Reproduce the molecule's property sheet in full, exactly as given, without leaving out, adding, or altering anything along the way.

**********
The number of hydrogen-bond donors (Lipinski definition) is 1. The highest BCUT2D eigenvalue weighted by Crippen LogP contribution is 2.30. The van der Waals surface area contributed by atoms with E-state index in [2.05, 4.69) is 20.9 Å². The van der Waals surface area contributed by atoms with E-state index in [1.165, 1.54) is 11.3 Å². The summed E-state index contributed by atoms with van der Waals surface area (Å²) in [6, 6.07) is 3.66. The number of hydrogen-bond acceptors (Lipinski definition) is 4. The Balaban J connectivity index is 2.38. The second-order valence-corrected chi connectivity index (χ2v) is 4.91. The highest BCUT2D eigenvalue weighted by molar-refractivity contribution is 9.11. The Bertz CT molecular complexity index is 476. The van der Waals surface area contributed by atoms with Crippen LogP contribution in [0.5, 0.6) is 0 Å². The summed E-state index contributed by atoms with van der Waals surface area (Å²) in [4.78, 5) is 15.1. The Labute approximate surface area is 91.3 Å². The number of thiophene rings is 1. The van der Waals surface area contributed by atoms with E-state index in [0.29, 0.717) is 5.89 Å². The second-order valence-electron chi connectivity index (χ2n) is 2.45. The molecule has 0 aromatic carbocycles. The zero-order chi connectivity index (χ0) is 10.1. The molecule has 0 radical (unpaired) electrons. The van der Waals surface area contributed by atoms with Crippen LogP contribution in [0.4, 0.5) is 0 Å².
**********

The number of hydrogen-bond donors (Lipinski definition) is 1. The highest BCUT2D eigenvalue weighted by Crippen LogP contribution is 2.30. The van der Waals surface area contributed by atoms with E-state index in [2.05, 4.69) is 20.9 Å². The van der Waals surface area contributed by atoms with E-state index in [1.165, 1.54) is 11.3 Å². The summed E-state index contributed by atoms with van der Waals surface area (Å²) in [6, 6.07) is 3.66. The number of hydrogen-bond acceptors (Lipinski definition) is 4. The Balaban J connectivity index is 2.38. The second-order valence-corrected chi connectivity index (χ2v) is 4.91. The highest BCUT2D eigenvalue weighted by molar-refractivity contribution is 9.11. The Bertz CT molecular complexity index is 476. The van der Waals surface area contributed by atoms with Crippen LogP contribution in [0.5, 0.6) is 0 Å². The summed E-state index contributed by atoms with van der Waals surface area (Å²) in [4.78, 5) is 15.1. The Labute approximate surface area is 91.3 Å². The number of thiophene rings is 1. The van der Waals surface area contributed by atoms with E-state index in [0.29, 0.717) is 5.89 Å². The second-order valence-electron chi connectivity index (χ2n) is 2.45. The molecule has 0 aromatic carbocycles. The zero-order chi connectivity index (χ0) is 10.1. The molecule has 0 radical (unpaired) electrons. The van der Waals surface area contributed by atoms with Crippen LogP contribution in [0.4, 0.5) is 0 Å².